Trump’s Aggressive Court Reshaping Fuels Liberal Voter Campaigns
Progressive activists looking to make judicial nominations a campaign issue say President Donald Trump’s efforts to reshape the federal courts have given the topic new resonance among Democratic voters.
The prospect of capturing the courts has more often mobilized conservative voters, but liberal activists who announced plans on Wednesday to spend $2 million on advertising say this time could be different after Democrats have watched Trump fill 200 seats on the federal judiciary, including two Supreme Court justices.
“Public awareness around the courts, not simply the Supreme Court but lower courts as well, has risen, given the extreme ideological judges and justices confirmed to the courts,” Nan Aron, president of liberal judicial activism group Alliance for Justice, said in an interview. “Probably the best example was Brett Kavanaugh, whose confirmation is still very much present in the minds of Americans.”
A progressive issue group called Supreme Court Voter previewed the first of the ads it plans to release in key states, which shows Kavanaugh and says “We can’t afford any more Brett Kavanaughs, or our Court will be his Court. The future of the Supreme Court is on the line.”
On a call organized by Demand Justice, the liberal advocacy group, Sen. Elizabeth Warren (D-Mass.) said that “the Supreme Court Voter project is the kind of strategic sustained campaign that’s needed to match the right wing’s focus on the courts.”
Trump has made his efforts to reshape the federal judiciary a cornerstone of his reelection campaign, having already used the issue to rally the conservative base behind him in 2016. Exit polling of Trump voters in 2016 reported by the Washington Post found more than a quarter said the Supreme Court was the most important factor in their decision.
Judicial nominations hasn’t resonated the same way with Democratic voters and the issue rarely came up in the most recent Democratic primaries.
“It’s hard to get the Democratic base motivated on the issue,” Elliot Slotnick, professor emeritus at The Ohio State University who focuses on judicial politics, said. “But it seems if they’re ever going to be motivated, there’s a half dozen reasons why this should be the year.”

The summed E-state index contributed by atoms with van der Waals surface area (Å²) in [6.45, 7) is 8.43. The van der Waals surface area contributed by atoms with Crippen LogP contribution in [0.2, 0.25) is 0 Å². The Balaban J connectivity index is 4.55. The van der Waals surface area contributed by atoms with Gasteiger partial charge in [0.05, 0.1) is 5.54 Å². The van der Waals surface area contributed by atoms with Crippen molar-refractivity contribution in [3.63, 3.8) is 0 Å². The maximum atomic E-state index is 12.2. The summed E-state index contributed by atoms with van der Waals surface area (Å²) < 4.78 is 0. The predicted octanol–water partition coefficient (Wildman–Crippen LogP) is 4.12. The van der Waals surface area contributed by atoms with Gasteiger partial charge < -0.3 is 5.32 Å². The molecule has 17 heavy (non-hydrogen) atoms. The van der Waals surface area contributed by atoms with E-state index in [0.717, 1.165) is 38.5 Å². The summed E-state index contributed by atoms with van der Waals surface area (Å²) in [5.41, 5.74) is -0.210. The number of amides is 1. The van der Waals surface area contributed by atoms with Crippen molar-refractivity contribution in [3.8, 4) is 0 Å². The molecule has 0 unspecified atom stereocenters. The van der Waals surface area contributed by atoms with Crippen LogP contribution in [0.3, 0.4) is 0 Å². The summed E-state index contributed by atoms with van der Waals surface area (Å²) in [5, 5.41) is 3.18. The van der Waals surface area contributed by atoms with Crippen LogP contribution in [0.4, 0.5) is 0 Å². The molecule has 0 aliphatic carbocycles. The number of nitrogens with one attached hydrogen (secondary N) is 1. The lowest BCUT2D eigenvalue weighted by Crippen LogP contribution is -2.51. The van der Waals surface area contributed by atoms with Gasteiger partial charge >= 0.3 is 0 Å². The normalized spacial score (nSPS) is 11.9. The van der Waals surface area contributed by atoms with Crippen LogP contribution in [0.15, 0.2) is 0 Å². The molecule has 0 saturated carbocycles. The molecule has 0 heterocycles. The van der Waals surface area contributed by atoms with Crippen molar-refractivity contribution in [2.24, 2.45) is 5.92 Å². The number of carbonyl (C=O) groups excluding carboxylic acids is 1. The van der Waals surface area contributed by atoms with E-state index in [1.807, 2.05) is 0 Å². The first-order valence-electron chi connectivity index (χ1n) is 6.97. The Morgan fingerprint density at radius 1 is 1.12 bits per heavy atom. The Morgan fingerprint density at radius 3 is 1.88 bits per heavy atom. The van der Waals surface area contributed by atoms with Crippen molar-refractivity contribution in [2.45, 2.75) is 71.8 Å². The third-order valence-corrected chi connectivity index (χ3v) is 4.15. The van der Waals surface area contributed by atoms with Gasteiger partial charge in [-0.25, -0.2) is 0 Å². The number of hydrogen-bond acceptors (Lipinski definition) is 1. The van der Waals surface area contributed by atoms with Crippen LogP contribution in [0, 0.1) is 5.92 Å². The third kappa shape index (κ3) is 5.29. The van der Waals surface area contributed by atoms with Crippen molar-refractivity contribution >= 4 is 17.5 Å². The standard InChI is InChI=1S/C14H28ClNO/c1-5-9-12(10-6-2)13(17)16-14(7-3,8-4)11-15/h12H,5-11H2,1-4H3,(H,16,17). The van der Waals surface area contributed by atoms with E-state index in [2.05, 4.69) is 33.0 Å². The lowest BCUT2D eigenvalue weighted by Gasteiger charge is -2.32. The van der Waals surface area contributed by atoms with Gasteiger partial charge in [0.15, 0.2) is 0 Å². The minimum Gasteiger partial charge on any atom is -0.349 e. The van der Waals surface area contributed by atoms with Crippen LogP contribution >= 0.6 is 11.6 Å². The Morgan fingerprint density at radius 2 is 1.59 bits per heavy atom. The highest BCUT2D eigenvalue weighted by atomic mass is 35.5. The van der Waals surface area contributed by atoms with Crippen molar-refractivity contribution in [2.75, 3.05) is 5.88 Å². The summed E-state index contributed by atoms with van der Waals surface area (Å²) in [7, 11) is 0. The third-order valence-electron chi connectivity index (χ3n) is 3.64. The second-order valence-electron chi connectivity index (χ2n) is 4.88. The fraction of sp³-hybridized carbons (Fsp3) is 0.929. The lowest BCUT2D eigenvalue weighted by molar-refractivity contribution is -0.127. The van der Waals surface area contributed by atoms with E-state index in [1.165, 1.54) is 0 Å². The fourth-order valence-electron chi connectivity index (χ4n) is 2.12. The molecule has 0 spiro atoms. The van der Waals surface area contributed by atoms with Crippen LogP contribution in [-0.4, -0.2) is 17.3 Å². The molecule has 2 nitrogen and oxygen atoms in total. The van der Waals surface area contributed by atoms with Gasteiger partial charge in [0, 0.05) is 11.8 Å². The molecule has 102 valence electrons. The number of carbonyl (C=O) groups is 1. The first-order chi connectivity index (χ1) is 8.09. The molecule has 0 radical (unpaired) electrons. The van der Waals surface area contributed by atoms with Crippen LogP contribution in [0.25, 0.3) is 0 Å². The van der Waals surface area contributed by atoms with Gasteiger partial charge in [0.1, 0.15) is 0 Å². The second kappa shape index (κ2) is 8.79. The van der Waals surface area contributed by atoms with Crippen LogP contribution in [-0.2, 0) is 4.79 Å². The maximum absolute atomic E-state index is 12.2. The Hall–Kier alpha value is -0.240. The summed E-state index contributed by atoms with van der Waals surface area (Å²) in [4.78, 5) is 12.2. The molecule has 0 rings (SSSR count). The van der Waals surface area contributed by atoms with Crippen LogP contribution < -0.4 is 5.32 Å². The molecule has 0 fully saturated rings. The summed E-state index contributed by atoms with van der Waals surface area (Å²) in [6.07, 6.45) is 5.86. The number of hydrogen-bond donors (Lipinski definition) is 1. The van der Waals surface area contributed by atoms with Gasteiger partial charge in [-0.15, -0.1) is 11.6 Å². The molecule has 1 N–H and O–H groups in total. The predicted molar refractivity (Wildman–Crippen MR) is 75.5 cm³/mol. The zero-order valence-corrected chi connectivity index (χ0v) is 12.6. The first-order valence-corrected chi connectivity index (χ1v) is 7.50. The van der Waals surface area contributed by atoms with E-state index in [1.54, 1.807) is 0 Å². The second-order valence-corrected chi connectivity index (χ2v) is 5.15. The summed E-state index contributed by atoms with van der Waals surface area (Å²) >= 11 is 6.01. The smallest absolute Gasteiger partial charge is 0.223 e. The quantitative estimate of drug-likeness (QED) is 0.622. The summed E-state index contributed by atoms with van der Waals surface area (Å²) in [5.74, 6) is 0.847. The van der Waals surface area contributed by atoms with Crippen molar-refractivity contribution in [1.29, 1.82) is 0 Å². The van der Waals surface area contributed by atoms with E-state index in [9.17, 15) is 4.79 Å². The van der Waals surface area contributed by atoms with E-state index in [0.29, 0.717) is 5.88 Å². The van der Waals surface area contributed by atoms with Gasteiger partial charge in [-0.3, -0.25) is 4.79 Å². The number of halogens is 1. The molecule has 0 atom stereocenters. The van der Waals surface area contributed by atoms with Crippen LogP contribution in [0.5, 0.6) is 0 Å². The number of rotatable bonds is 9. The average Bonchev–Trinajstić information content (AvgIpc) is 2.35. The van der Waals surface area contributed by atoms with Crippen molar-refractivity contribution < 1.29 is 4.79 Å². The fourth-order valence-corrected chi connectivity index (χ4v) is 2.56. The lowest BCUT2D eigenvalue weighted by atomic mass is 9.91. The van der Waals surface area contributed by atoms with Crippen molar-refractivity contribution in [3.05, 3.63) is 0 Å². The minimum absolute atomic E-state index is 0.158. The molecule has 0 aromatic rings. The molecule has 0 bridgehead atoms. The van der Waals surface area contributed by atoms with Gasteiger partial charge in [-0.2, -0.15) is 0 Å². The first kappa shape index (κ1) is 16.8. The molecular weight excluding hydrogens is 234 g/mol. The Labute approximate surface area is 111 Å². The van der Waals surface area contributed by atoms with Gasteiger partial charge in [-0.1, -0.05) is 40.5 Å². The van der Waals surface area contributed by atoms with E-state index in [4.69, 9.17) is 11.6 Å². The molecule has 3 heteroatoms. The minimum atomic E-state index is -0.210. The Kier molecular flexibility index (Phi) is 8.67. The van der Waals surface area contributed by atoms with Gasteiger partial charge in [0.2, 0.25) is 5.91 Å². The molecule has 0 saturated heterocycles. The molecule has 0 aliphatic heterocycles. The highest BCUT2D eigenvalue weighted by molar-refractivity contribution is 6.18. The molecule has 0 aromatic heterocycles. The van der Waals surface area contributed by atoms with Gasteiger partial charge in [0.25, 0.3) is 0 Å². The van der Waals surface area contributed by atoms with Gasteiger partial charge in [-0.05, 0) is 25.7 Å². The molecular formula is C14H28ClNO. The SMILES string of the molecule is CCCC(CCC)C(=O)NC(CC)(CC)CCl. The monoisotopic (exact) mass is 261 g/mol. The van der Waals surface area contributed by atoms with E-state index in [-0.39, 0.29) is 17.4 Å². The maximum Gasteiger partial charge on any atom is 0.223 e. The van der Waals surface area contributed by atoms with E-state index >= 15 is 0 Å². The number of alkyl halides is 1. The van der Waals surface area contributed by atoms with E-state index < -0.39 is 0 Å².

Slotnick said there are more reasons the issue could strike a chord with Democratic voters this time, following Kavanaugh’s confirmation to the high court amid accusations by Christine Blasey Ford of sexual misconduct when they were in high school. Senate Republicans had earlier blocked President Barack Obama’s pick to fill Antonin Scalia’s vacancy, Merrick Garland, a seat ultimately filled by Neil Gorsuch following Trump’s election.
But with a history of calls to mobilize Democrats on judges falling flat, Slotnick said it’s not clear that those voters will mobilize in 2020. “Maybe one thing that motivates the Democrats is that it’s motivating the Republicans,” he said.
Tonja Jacobi, a law professor at Northwestern Pritzker School of Law who focuses on the courts, said Democrats should focus on the idea that courts affect every issue from police violence to health care to voting rights.
Shelby County v. Holder, for example, a Supreme Court decision that struck a key portion of the Voting Rights Act, could mobilize Democratic voters because the case itself impacted the right to vote, she said in noting that it “has that exponential salience” for voters.
The new campaign comes as conservatives have already bolstered efforts to engage voters. In January, conservative legal icon Leonard Leo stepped down from his position as vice president of the Federalist Society to head a new venture CRC Advisors.
One of that group’s first campaigns was an at-minimum $10 million effort touting Trump’s judicial appointments ahead of the 2020 election cycle.